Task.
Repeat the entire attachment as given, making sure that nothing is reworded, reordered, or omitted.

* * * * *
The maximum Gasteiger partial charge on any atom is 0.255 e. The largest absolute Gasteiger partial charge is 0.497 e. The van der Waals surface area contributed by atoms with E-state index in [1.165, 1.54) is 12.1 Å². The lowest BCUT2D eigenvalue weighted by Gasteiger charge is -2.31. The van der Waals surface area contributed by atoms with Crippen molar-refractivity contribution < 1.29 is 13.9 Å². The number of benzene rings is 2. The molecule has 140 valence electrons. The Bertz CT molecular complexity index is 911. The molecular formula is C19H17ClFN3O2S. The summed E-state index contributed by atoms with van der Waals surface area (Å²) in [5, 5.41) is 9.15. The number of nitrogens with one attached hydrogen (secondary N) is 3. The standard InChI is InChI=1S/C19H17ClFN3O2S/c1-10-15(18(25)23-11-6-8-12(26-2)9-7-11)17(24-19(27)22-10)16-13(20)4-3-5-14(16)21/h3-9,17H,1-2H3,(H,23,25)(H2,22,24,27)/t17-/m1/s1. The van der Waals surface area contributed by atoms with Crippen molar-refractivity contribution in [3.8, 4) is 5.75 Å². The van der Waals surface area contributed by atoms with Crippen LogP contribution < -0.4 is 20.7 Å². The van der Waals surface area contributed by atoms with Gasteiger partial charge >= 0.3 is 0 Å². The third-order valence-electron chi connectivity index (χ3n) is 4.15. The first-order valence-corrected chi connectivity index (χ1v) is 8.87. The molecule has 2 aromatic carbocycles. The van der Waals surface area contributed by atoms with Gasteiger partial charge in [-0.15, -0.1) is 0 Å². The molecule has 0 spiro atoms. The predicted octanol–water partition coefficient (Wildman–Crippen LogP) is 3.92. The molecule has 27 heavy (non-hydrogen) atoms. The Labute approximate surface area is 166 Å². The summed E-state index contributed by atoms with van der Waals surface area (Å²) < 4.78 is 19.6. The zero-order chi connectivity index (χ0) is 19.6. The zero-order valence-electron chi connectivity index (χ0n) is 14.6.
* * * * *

The maximum Gasteiger partial charge on any atom is 0.255 e. The largest absolute Gasteiger partial charge is 0.497 e. The van der Waals surface area contributed by atoms with E-state index in [1.165, 1.54) is 12.1 Å². The lowest BCUT2D eigenvalue weighted by Gasteiger charge is -2.31. The van der Waals surface area contributed by atoms with Crippen molar-refractivity contribution < 1.29 is 13.9 Å². The number of benzene rings is 2. The molecule has 140 valence electrons. The Bertz CT molecular complexity index is 911. The molecular formula is C19H17ClFN3O2S. The summed E-state index contributed by atoms with van der Waals surface area (Å²) in [5, 5.41) is 9.15. The number of nitrogens with one attached hydrogen (secondary N) is 3. The standard InChI is InChI=1S/C19H17ClFN3O2S/c1-10-15(18(25)23-11-6-8-12(26-2)9-7-11)17(24-19(27)22-10)16-13(20)4-3-5-14(16)21/h3-9,17H,1-2H3,(H,23,25)(H2,22,24,27)/t17-/m1/s1. The van der Waals surface area contributed by atoms with Crippen molar-refractivity contribution in [3.8, 4) is 5.75 Å². The van der Waals surface area contributed by atoms with Crippen LogP contribution < -0.4 is 20.7 Å². The van der Waals surface area contributed by atoms with Gasteiger partial charge >= 0.3 is 0 Å². The third-order valence-electron chi connectivity index (χ3n) is 4.15. The first-order valence-corrected chi connectivity index (χ1v) is 8.87. The molecule has 2 aromatic carbocycles. The van der Waals surface area contributed by atoms with Gasteiger partial charge in [-0.15, -0.1) is 0 Å². The molecule has 0 spiro atoms. The predicted octanol–water partition coefficient (Wildman–Crippen LogP) is 3.92. The molecule has 27 heavy (non-hydrogen) atoms. The Labute approximate surface area is 166 Å². The summed E-state index contributed by atoms with van der Waals surface area (Å²) < 4.78 is 19.6. The zero-order chi connectivity index (χ0) is 19.6. The zero-order valence-electron chi connectivity index (χ0n) is 14.6.